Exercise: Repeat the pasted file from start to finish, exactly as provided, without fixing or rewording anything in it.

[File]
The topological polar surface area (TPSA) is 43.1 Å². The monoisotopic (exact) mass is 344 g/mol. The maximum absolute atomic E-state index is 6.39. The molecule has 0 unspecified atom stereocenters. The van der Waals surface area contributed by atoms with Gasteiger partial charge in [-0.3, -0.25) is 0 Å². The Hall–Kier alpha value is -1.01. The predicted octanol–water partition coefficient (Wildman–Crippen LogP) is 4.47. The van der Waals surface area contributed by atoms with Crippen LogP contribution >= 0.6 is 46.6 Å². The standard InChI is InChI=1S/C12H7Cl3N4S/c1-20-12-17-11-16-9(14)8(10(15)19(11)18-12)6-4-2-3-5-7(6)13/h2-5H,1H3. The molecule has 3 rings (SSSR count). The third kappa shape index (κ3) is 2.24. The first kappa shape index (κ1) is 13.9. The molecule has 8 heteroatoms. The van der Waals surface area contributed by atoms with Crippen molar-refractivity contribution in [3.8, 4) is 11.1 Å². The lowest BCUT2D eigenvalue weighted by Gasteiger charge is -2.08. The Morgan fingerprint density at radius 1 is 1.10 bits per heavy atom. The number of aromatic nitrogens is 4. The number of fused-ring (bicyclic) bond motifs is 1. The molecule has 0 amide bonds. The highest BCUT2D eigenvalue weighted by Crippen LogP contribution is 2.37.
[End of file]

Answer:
The topological polar surface area (TPSA) is 43.1 Å². The monoisotopic (exact) mass is 344 g/mol. The maximum absolute atomic E-state index is 6.39. The molecule has 0 unspecified atom stereocenters. The van der Waals surface area contributed by atoms with Gasteiger partial charge in [-0.3, -0.25) is 0 Å². The Hall–Kier alpha value is -1.01. The predicted octanol–water partition coefficient (Wildman–Crippen LogP) is 4.47. The van der Waals surface area contributed by atoms with Crippen LogP contribution >= 0.6 is 46.6 Å². The standard InChI is InChI=1S/C12H7Cl3N4S/c1-20-12-17-11-16-9(14)8(10(15)19(11)18-12)6-4-2-3-5-7(6)13/h2-5H,1H3. The molecule has 3 rings (SSSR count). The third kappa shape index (κ3) is 2.24. The first kappa shape index (κ1) is 13.9. The molecule has 8 heteroatoms. The van der Waals surface area contributed by atoms with Crippen molar-refractivity contribution in [3.8, 4) is 11.1 Å². The lowest BCUT2D eigenvalue weighted by Gasteiger charge is -2.08. The Morgan fingerprint density at radius 1 is 1.10 bits per heavy atom. The number of aromatic nitrogens is 4. The number of fused-ring (bicyclic) bond motifs is 1. The molecule has 0 amide bonds. The highest BCUT2D eigenvalue weighted by Crippen LogP contribution is 2.37.